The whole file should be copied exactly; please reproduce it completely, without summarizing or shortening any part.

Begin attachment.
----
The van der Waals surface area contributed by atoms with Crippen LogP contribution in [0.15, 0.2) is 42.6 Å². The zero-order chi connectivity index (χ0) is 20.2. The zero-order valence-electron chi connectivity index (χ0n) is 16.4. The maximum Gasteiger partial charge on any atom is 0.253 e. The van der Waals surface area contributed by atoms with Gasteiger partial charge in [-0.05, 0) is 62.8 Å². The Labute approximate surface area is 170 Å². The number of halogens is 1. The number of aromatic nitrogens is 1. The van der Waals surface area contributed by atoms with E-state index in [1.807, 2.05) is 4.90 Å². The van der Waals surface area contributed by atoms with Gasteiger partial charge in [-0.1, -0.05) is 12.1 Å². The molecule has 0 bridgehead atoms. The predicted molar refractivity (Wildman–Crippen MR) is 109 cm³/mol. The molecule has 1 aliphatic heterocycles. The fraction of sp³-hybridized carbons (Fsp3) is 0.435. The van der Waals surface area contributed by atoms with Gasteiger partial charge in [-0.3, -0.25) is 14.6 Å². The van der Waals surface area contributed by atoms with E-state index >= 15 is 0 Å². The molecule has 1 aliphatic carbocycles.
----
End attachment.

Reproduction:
The van der Waals surface area contributed by atoms with Crippen LogP contribution in [0.15, 0.2) is 42.6 Å². The zero-order chi connectivity index (χ0) is 20.2. The zero-order valence-electron chi connectivity index (χ0n) is 16.4. The maximum Gasteiger partial charge on any atom is 0.253 e. The van der Waals surface area contributed by atoms with Gasteiger partial charge in [-0.05, 0) is 62.8 Å². The Labute approximate surface area is 170 Å². The number of halogens is 1. The number of aromatic nitrogens is 1. The van der Waals surface area contributed by atoms with E-state index in [1.807, 2.05) is 4.90 Å². The van der Waals surface area contributed by atoms with Gasteiger partial charge in [-0.1, -0.05) is 12.1 Å². The molecule has 0 bridgehead atoms. The predicted molar refractivity (Wildman–Crippen MR) is 109 cm³/mol. The molecule has 1 aliphatic heterocycles. The fraction of sp³-hybridized carbons (Fsp3) is 0.435. The van der Waals surface area contributed by atoms with Gasteiger partial charge in [-0.3, -0.25) is 14.6 Å². The van der Waals surface area contributed by atoms with E-state index >= 15 is 0 Å². The molecule has 1 aliphatic carbocycles.